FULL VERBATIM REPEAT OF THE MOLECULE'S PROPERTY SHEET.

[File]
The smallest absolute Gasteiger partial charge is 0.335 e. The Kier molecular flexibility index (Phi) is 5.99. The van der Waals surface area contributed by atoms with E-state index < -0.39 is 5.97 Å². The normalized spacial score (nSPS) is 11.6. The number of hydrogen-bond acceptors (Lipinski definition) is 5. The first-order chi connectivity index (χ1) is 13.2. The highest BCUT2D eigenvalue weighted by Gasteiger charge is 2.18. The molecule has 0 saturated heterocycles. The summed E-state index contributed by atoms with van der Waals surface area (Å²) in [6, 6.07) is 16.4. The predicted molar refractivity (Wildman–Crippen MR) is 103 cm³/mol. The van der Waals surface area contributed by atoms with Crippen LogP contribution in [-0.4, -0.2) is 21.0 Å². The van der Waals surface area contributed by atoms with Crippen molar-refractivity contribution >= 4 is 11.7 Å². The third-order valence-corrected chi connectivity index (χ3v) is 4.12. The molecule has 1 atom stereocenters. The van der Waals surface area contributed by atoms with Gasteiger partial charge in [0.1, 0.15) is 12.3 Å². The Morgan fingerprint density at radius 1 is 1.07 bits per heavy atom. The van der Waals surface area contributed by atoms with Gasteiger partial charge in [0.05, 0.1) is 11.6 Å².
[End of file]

The smallest absolute Gasteiger partial charge is 0.335 e. The Kier molecular flexibility index (Phi) is 5.99. The van der Waals surface area contributed by atoms with E-state index < -0.39 is 5.97 Å². The normalized spacial score (nSPS) is 11.6. The number of hydrogen-bond acceptors (Lipinski definition) is 5. The first-order chi connectivity index (χ1) is 13.2. The highest BCUT2D eigenvalue weighted by Gasteiger charge is 2.18. The molecule has 0 saturated heterocycles. The summed E-state index contributed by atoms with van der Waals surface area (Å²) in [6, 6.07) is 16.4. The predicted molar refractivity (Wildman–Crippen MR) is 103 cm³/mol. The van der Waals surface area contributed by atoms with Crippen LogP contribution in [-0.4, -0.2) is 21.0 Å². The van der Waals surface area contributed by atoms with Crippen molar-refractivity contribution >= 4 is 11.7 Å². The third-order valence-corrected chi connectivity index (χ3v) is 4.12. The molecule has 1 atom stereocenters. The van der Waals surface area contributed by atoms with Gasteiger partial charge in [0.1, 0.15) is 12.3 Å². The Morgan fingerprint density at radius 1 is 1.07 bits per heavy atom. The van der Waals surface area contributed by atoms with Gasteiger partial charge in [0.05, 0.1) is 11.6 Å².